A "nucleus of leadership" in Iraq may be in place within days to guide the country through the decisive selection of an interim government, the US civil administrator said.
Iraq's third-largest city, Mosul, is already moving ahead. Representatives of its tribal and ethnic groups named a cross-section of residents Monday to run municipal affairs alongside the US military.
In Washington, US officials said a top Iraqi scientist was taken into custody in Iraq.
Huda Salih Mahdi Ammash is believed to have information about Iraq's alleged banned biological weapons program. She is the 19th of 55 most-wanted Iraqis in US custody.
Meanwhile, in an example of the lawlessness of the ousted Iraqi regime, The New York Times reported that former president Saddam Hussein removed nearly US$1 billion in cash from the country's Central Bank shortly before US forces began bombing Baghdad.
The money -- some US$900 million in US$100 bills and US$100 million in euros -- was taken from the bank in three tractor trailers. Saddam's younger son, Qusai, and Abid al-Haimd Mahmood, Saddam's personal assistant, organized the removal of the cash on Saddam's orders, the report said.
The operation, which took place at 4am on March 18, was confirmed by US Treasury official George Mullinax, who is assigned to help rebuild Iraq's banking system. Mullinax said that about US$900 million was taken by "Saddam Hussein's people."
A US Army Special Forces officer, Colonel Ted Seel, said intelligence indicated that a convoy of tractor trailers crossed the border into Syria, but that the contents of the trucks was unknown.
With the Iraqi president gone, US officials have been consulting five anti-Saddam Iraqi leaders in their efforts to form an interim national government ahead of a critical conference at the end of May.
"The five opposition leaders have begun having meetings, and they are going to bring in leaders from inside Iraq and see if we can't form a nucleus of leadership as we enter into June," said retired Lieutenant General Jay Garner, the US civil administrator.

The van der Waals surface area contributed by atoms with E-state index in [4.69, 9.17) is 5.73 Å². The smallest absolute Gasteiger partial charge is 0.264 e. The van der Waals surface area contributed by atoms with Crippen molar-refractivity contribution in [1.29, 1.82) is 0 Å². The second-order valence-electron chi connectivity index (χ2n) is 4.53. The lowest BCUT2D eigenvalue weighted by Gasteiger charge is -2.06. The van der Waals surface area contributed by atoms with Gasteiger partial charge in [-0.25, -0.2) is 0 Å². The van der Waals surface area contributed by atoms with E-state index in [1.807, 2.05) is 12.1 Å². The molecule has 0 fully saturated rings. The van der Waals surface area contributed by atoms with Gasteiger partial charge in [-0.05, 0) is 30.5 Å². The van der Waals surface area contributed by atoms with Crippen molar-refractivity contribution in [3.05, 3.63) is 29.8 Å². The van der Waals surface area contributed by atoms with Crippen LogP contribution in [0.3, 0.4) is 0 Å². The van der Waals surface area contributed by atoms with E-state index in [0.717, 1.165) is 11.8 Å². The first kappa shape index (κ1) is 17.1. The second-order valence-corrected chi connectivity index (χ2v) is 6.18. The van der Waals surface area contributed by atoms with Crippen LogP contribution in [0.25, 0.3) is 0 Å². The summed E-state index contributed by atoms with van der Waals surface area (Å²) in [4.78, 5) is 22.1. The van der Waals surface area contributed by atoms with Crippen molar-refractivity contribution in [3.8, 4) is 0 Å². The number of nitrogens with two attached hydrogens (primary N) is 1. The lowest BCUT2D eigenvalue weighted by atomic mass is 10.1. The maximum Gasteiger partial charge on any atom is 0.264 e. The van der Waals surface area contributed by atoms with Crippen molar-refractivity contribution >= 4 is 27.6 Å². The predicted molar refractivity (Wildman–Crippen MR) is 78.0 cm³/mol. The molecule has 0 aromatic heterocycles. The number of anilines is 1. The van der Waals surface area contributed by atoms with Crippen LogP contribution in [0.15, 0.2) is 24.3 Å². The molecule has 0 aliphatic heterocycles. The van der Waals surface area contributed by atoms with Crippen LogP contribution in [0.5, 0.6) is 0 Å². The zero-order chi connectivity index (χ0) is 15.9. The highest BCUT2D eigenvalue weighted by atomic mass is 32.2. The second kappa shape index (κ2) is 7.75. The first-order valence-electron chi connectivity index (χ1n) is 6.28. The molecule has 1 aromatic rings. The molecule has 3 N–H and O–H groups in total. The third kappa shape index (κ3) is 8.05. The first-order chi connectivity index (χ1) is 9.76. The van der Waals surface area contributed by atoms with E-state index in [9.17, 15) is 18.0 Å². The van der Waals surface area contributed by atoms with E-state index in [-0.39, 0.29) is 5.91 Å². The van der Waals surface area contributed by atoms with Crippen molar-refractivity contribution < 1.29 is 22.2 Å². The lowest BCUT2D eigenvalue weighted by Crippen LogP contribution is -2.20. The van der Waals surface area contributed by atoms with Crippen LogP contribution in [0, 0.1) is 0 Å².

"By the middle of the month you'll really see the nucleus of a temporary Iraq government."
Garner also said Monday that he expected the newly appointed L. Paul Bremer, a longtime US State Department aide, to take charge of the political side of Iraq's postwar administration.
Garner, who arrived in Iraq two weeks ago as director of Washington's Office of Reconstruction and Humanitarian Assistance, spoke with reporters during a one-day trip to the southern city of Basra, where he visited a hospital and oil refinery and met with local Iraqi leaders.
As many as 500 delegates are expected to gather by late May to try and select an executive leadership for an "interim authority" to govern while Iraqis fashion a new constitution and then hold elections.
Five opposition leaders have been consulting in recent days on next steps: Kurdish leaders Jalal Talabani and Massoud Barzani; Ahmad Chalabi of the exiled opposition Iraqi National Congress; Iyad Allawi of the Iraqi National Accord; and Abdul Aziz al-Hakim, whose elder brother heads the Shiite group Supreme Council for Islamic Revolution in Iraq.